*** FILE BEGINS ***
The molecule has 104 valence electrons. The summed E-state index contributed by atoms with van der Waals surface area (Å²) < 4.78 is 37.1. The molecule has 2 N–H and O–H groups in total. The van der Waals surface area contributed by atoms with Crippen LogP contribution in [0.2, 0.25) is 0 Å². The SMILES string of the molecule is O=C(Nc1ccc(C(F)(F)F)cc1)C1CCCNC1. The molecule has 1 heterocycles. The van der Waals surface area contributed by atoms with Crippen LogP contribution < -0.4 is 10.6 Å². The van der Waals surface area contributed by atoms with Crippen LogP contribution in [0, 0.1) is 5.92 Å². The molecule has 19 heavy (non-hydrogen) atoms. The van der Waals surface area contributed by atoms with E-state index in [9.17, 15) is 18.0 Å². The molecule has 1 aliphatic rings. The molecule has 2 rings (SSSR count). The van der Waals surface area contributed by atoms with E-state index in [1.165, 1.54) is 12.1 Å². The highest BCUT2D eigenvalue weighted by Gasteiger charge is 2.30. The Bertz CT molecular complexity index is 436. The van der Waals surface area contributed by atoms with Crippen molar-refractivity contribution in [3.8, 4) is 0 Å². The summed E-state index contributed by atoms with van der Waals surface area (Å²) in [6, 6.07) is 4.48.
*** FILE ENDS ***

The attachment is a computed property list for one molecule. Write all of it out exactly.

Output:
The molecule has 104 valence electrons. The summed E-state index contributed by atoms with van der Waals surface area (Å²) < 4.78 is 37.1. The molecule has 2 N–H and O–H groups in total. The van der Waals surface area contributed by atoms with Crippen LogP contribution in [0.2, 0.25) is 0 Å². The SMILES string of the molecule is O=C(Nc1ccc(C(F)(F)F)cc1)C1CCCNC1. The molecule has 1 heterocycles. The van der Waals surface area contributed by atoms with Crippen LogP contribution < -0.4 is 10.6 Å². The van der Waals surface area contributed by atoms with Crippen LogP contribution in [0, 0.1) is 5.92 Å². The molecule has 19 heavy (non-hydrogen) atoms. The van der Waals surface area contributed by atoms with E-state index in [9.17, 15) is 18.0 Å². The molecule has 1 aliphatic rings. The molecule has 2 rings (SSSR count). The van der Waals surface area contributed by atoms with E-state index in [1.165, 1.54) is 12.1 Å². The highest BCUT2D eigenvalue weighted by Gasteiger charge is 2.30. The Bertz CT molecular complexity index is 436. The van der Waals surface area contributed by atoms with Crippen molar-refractivity contribution in [3.8, 4) is 0 Å². The summed E-state index contributed by atoms with van der Waals surface area (Å²) in [6, 6.07) is 4.48.